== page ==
Susan McCorkindale

Author. Editor. Autism Advocate.

Posts Tagged ‘autism’


Different But Alike

We’ve all got something that makes us different, thank God. Can you imagine a world of cookie cutter, Stepford people? Beam me up, Scotty, ’cause I’m not sticking around for that. But we all have things in common, too. I always wish we’d look for the common ground in dealing with people. And believe me, I’m not perfect. I remind myself constantly to do just that.

For example, my eldest has autism. I have anxiety. These are just two things that make us different. There are dozens of others. He remembers everything, I haven’t held a memory in my head for more than 20 seconds in years. I think. I can’t really recall. He’s incredible with computers, and digital thingies like getting Amazon Prime linked to our TV. It’s a miracle! There’s a beam , bringing cool shows and movies – like magic – into my little house! His focus is enviable. It should be patented and sold. We’d make millions. And then there’s me. My adult ADHD has me writing this, responding to work email, and Googling “best cameras for youTube” at the same time. Is it any wonder I’m always tired and he’s so chill?

We are different. And we are alike.

The other night over dinner, completely out of nowhere, he says to me, “You know what kind of days I like the best?” I said, nope. He said, “The days where I don’t spend any money!” I was floored. The kid’s a clotheshorse.

Casey at a recent D.C. united match. Clearly he spent a bunch of bucks that day!

The folks at Amazon and Hot Topic send him birthday cards, for Pete’s sake. But you know what? That’s my favorite kind of day, too. I had no idea we had this in common. We both love Tostitos, can’t add, can quote Tropic Thunder line for line (not something to brag about, but still), and more, so much more. But this new common ground cracked me up and comforted me. He’s not going to put himself – or me! – in the poor house! Praise the Lord! 

More importantly it reminded me to see past his autism, and to push our conversations away from the countless soccer videos and Star Wars memes he wants to show me in lieu of talking. Those things are within his comfort zone but clearly, it’s expanding. I need to encourage it. Remind myself of all the common ground my kid and I share and reach for topics that pertain to them.

He is so much more than his autism. I am so much more than my anxiety. We are all so much more than we appear to be. We all need to reach for the common ground that connects us. It isn’t always easy. We may not always feel like making the effort. But when we do, it makes a world of difference. For us, for others. For the world.


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Autism speaks through music

Autism speaks through music, and for my son Casey, it always has.

As a very young child, a rushing, swirling, full-bodied overture in a movie would bring him to tears. I recall thinking, “How sweet, he’s a mush like me!” but no. His tears were his attempt to tell me he was overloaded by the volume of the song and the emotions it evoked in him.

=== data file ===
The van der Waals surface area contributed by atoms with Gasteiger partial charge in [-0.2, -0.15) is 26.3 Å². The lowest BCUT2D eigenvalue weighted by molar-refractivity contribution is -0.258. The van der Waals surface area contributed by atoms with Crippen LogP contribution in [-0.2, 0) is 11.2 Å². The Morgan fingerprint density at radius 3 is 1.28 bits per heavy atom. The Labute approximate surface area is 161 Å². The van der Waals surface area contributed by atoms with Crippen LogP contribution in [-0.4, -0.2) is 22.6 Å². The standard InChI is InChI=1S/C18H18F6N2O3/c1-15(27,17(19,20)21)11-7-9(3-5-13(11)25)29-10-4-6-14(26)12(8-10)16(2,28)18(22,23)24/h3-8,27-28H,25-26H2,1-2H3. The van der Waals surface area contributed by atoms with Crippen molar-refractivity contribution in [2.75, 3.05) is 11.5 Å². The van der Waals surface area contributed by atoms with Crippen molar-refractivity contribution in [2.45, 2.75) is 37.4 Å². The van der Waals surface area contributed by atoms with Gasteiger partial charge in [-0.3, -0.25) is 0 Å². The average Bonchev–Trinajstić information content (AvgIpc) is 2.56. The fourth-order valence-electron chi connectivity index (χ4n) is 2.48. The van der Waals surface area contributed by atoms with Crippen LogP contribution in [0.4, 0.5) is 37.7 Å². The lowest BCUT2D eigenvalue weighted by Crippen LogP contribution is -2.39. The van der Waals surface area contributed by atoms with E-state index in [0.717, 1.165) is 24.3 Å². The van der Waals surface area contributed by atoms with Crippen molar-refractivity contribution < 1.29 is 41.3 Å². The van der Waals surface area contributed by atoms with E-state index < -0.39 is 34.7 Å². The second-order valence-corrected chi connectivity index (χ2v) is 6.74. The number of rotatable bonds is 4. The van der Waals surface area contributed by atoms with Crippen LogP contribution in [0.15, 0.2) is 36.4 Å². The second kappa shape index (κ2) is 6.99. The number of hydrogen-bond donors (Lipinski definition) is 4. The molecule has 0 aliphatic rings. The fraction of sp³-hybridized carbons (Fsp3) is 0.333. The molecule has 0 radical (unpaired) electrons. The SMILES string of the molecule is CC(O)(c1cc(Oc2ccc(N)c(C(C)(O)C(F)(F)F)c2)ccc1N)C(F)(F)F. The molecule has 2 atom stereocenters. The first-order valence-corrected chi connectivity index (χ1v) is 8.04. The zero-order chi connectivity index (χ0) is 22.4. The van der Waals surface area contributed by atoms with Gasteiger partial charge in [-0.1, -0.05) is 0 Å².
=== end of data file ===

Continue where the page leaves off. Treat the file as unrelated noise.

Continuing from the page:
He has come a long way since then. Today he loves a wide variety of music and he loves it loud, so loud I can hear him coming ten minutes before he gets to my house. It’s ok though. I hear the blaring cacophony of Sleeping with Sirens, throw in the linguine, he walks in the door and boom! dinner is served, piping hot and perfect for my baby.

He plays music, too, on the guitar. He studied locally, at Drum and Strum, and now plays open mic nights around town. He does all of the things and more the “experts” told us he wouldn’t. I harbor no ill will toward those experts and thank them for setting the original, albeit low, bar for my son so we knew what to push toward and past. If could find them I’d tell them how wrong they were. I think they’d be thrilled.

I know I’m thrilled to share this article with you. It’s running in the September issue of Warrenton Lifestyle magazine. My colleague, Pam Kamphuis, made it happen. I can’t thank her enough. If you click the above photo, you can read it in full.

Share it with someone you know who has autism.

Share it, and this post, with that person’s loved ones.

Spread the hope.




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Autism and Adult Life (Not Exactly Topics You Expect a Fake Farm Girl to Talk About!)


Dear Readers,

Thanks for not giving up on me and for continuing to subscribe to my website. This post isn’t to announce a new book, but it is to bring you up to speed on an initiative I’ve launched that could lead to one.

I’ve started a nonprofit called Casey’s Place, which is dedicated to building supported living residences for young adults with autism. My oldest has autism, and the project is a natural offshoot of the work I’ve been doing to help him live as independently as possible. For all the details, I hope you’ll click through to read my latest column on the Huffington Post. Please feel free to share the piece with anyone who might have an interest, and do leave me a comment. Thanks!






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